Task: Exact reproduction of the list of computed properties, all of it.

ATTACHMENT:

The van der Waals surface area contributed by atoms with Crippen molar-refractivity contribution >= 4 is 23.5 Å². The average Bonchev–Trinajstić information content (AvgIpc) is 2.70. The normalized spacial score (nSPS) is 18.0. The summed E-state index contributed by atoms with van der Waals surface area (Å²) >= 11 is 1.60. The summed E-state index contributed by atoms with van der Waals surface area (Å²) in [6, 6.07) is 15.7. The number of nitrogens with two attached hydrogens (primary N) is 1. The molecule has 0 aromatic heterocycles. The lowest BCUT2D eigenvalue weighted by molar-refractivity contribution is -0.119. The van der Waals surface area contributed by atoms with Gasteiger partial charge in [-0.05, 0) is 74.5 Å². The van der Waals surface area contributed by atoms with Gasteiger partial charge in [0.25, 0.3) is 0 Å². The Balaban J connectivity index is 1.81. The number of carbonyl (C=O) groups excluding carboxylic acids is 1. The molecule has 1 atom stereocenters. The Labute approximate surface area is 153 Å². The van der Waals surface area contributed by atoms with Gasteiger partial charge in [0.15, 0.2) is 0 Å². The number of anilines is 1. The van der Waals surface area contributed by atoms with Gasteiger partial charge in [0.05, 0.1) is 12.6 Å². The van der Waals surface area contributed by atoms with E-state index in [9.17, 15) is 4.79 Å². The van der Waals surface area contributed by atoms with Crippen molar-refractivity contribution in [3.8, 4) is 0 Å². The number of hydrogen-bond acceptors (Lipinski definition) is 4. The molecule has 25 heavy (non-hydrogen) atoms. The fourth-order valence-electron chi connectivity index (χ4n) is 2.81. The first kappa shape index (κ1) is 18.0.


The van der Waals surface area contributed by atoms with Crippen molar-refractivity contribution >= 4 is 23.5 Å². The average Bonchev–Trinajstić information content (AvgIpc) is 2.70. The normalized spacial score (nSPS) is 18.0. The summed E-state index contributed by atoms with van der Waals surface area (Å²) >= 11 is 1.60. The summed E-state index contributed by atoms with van der Waals surface area (Å²) in [6, 6.07) is 15.7. The number of nitrogens with two attached hydrogens (primary N) is 1. The molecule has 0 aromatic heterocycles. The lowest BCUT2D eigenvalue weighted by molar-refractivity contribution is -0.119. The van der Waals surface area contributed by atoms with Gasteiger partial charge in [-0.05, 0) is 74.5 Å². The van der Waals surface area contributed by atoms with Gasteiger partial charge in [0.25, 0.3) is 0 Å². The Balaban J connectivity index is 1.81. The number of carbonyl (C=O) groups excluding carboxylic acids is 1. The molecule has 1 atom stereocenters. The Labute approximate surface area is 153 Å². The van der Waals surface area contributed by atoms with Gasteiger partial charge in [0.15, 0.2) is 0 Å². The number of anilines is 1. The van der Waals surface area contributed by atoms with Gasteiger partial charge in [0.05, 0.1) is 12.6 Å². The van der Waals surface area contributed by atoms with E-state index in [9.17, 15) is 4.79 Å². The van der Waals surface area contributed by atoms with Crippen molar-refractivity contribution in [3.8, 4) is 0 Å². The number of hydrogen-bond acceptors (Lipinski definition) is 4. The molecule has 25 heavy (non-hydrogen) atoms. The fourth-order valence-electron chi connectivity index (χ4n) is 2.81. The first kappa shape index (κ1) is 18.0.